Whilst the aftershocks of Thursday’s political earthquake are still being felt, the England football team’s own “Leave or Remain” campaign takes on a more decisive tone.
We were, of course, an Arnor Ingvi Traustason goal away from the prospect of facing the Beauty and the Beast of these Euros, Ronaldo and Pepe, but here we are, up against a country whose volcanoes have had more chance of upsetting the rest of Europe in the past than their football team ever did. But things have changed.
Iceland is a country in the ascendency in many ways. After the economic crisis of 2008 decimated the whole financial landscape of its population, their people were on the ropes. The recovery has been a hard lesson for them but out of despair came the green shoots of hope in the form of tourism and sport.
Back in 2013, I was just about to call time on my career and as I mentioned a in my column two weeks ago, an ex-teammate of mine called to see if I’d like to go to Iceland for a few months and play some games for his side, Keflavik.
Despite its size, Iceland has always produced a good number of excellent players but the sum of its parts has never amounted to the total it should have.
They have had technically gifted players in the past but mostly it’s players such as Aron Gunnarsson that encapsulate theirs style of player. Physically strong and adaptable, it’s this adaptability and hardiness, both physically and mentally, that has helped their players succeed in every league in Europe.
I arrived in Iceland in early May and the temperature was barely above freezing with the threat of a snow shower never far away. And it was windy. It was always windy.
Because of the harshness of the weather, the grass was, like the people, made of hardier stuff. It was thick and spongey, unlike the near bowling greens we’re used in England.
It’s because of these conditions they become better players when they move abroad. It’s almost as if you’re being tested; if you can play football in Iceland, then you can play anywhere.
The difference between this generation of footballers to others is that they have been able to train all year round since they were small kids, rather than just wait for the window of summer to arrive.
The Golden Generation have had the advantage of excellent indoor facilities in a place where there really isn’t a great deal to do, so they play sport. Basketball, handball and football.
Now the investment in these facilities and their coaching system is now paying off and now Iceland the majority of their players are now being taken abroad at a young age. Just like goalscorer Traustason and Emil Hallfredsson, two players I have played alongside at Keflavik and Barnsley.
Given the choice, we’d have all taken Iceland over Portugal but that doesn’t mean it will be an easier game, it just poses different problems to Roy Hodgson and his side.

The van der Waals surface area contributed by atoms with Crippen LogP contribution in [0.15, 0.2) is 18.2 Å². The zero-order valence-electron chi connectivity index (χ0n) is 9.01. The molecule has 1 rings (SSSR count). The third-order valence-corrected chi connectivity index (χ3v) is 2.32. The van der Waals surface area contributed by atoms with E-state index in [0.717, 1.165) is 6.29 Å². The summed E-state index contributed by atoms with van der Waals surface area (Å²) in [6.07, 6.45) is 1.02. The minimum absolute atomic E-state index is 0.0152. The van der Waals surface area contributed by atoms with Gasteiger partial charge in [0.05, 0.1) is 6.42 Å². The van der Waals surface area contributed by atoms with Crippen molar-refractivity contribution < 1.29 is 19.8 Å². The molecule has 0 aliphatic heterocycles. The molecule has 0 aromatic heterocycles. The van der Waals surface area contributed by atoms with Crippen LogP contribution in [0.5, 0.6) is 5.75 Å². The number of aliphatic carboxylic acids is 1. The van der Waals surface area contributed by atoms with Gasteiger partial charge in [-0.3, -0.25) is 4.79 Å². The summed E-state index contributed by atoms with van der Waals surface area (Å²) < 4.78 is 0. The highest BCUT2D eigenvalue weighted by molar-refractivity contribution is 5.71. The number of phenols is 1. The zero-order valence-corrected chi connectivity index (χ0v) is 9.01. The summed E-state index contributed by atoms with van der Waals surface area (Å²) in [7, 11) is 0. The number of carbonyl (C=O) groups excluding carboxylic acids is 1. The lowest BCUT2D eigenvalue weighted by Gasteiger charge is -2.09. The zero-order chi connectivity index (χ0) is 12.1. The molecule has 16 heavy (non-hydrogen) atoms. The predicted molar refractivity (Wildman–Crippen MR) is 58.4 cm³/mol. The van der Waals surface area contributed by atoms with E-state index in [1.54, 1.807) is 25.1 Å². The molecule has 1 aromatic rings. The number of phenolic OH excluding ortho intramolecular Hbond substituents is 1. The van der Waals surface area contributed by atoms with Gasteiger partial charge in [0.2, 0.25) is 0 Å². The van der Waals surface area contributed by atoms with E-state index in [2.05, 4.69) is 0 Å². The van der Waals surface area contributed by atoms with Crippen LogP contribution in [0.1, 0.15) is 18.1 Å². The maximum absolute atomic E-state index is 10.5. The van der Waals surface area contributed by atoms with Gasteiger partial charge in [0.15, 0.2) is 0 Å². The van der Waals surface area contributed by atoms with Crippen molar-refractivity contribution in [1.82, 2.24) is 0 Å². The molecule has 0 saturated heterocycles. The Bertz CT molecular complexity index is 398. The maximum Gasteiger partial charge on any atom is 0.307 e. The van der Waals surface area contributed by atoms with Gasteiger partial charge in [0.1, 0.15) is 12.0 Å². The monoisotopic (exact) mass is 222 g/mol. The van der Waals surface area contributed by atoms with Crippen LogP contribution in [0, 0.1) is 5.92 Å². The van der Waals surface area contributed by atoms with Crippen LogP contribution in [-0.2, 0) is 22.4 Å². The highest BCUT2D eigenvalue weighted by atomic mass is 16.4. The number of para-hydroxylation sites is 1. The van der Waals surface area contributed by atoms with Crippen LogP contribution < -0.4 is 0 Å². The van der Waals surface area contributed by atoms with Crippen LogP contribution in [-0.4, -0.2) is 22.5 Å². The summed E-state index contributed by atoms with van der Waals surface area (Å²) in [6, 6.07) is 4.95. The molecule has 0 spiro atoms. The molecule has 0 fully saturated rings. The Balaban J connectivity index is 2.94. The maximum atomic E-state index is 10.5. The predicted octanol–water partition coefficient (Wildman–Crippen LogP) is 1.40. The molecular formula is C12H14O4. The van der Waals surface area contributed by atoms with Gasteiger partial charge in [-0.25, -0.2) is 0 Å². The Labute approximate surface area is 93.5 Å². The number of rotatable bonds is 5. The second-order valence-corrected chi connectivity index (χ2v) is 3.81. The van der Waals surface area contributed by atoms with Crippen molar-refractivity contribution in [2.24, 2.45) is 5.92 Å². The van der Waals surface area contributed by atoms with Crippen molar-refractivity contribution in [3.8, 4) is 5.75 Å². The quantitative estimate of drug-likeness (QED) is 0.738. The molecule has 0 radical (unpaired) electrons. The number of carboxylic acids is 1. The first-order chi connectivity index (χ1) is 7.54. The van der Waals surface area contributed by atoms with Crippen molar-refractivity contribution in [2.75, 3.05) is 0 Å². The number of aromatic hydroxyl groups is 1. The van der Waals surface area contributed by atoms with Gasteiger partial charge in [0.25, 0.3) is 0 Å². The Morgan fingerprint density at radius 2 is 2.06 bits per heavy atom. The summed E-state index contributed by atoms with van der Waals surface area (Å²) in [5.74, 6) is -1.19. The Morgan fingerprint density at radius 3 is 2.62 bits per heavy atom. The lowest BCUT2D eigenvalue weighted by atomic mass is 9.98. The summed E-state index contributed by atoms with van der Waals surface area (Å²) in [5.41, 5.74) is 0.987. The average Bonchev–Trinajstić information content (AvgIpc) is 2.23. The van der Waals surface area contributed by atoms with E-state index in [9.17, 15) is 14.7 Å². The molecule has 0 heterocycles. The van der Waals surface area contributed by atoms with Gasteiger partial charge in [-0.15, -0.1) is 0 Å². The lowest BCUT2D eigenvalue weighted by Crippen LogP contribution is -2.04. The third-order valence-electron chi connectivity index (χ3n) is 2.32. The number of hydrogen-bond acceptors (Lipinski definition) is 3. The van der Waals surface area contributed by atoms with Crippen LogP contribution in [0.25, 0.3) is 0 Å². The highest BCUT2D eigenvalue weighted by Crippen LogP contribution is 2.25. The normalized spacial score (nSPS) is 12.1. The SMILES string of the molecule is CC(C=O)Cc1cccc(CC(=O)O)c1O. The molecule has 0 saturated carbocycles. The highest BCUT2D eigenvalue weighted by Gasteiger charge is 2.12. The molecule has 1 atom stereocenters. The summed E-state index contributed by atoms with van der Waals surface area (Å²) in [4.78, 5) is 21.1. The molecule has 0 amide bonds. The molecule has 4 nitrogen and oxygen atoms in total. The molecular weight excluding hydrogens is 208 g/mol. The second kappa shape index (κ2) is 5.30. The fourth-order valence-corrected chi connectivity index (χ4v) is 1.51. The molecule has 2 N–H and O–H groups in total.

Without converting it into a barrow-load of goals, England’s dominance in possession has meant they haven’t been in much danger of losing a game and you’d have to say that you wouldn’t expect to lose this one either.
Iceland’s individual qualities haven’t always transferred to a team environment when they have been together but Lars Lagerback has given them the tactical nouse and structure that they had been missing and that is the problem they pose to England.
They believe in their system and are full of confidence. Far from being apprehensive at the prospect of facing England, they will take great joy in facing them up and saying “Come on then. See if you can get through us.” They are a team who excel in nullifying the opposition.
And if we do break through that solid defence, Iceland have Hannes Halldorrson, a keeper who has developed his game late in his career, growing into his role and he’s been a huge part of their success.
I watched them narrowly lose 4-2 to Slovenia in World Cup qualifiers in Reykjavik. It was a game which was very much in the balance until late on and a win for Iceland would have taken them very close to Brazil. At the time, Hannes was the only player in the starting XI based in Iceland and was seen as a weak link but that has changed in a short space of time, which is indicative of the confidence in the side.
We shouldn’t ignore their attacking threat though. Yes, they are strong at set pieces but they are quick to recognise when they have the chance to break on the counter once they win the ball back, with plenty of selfless runners willing to join in the attack.
What England need in this game is players who can do something a little different and even though Raheem Sterling hasn’t impressed up to now, I just get the feeling he is what’s needed against Iceland.
Slow probing build up won’t break Iceland. England’s full-backs have been their best attacking option but Iceland are designed to defend crosses.
This isn’t a game for Lallana or Vardy. We’ve seen Vardy can’t flourish without the space to run into. This game is made for the invention and pace of the likes of Sturridge and Sterling.
Win the ball, get it to their feet early and allow them to express themselves individually. That will be the key.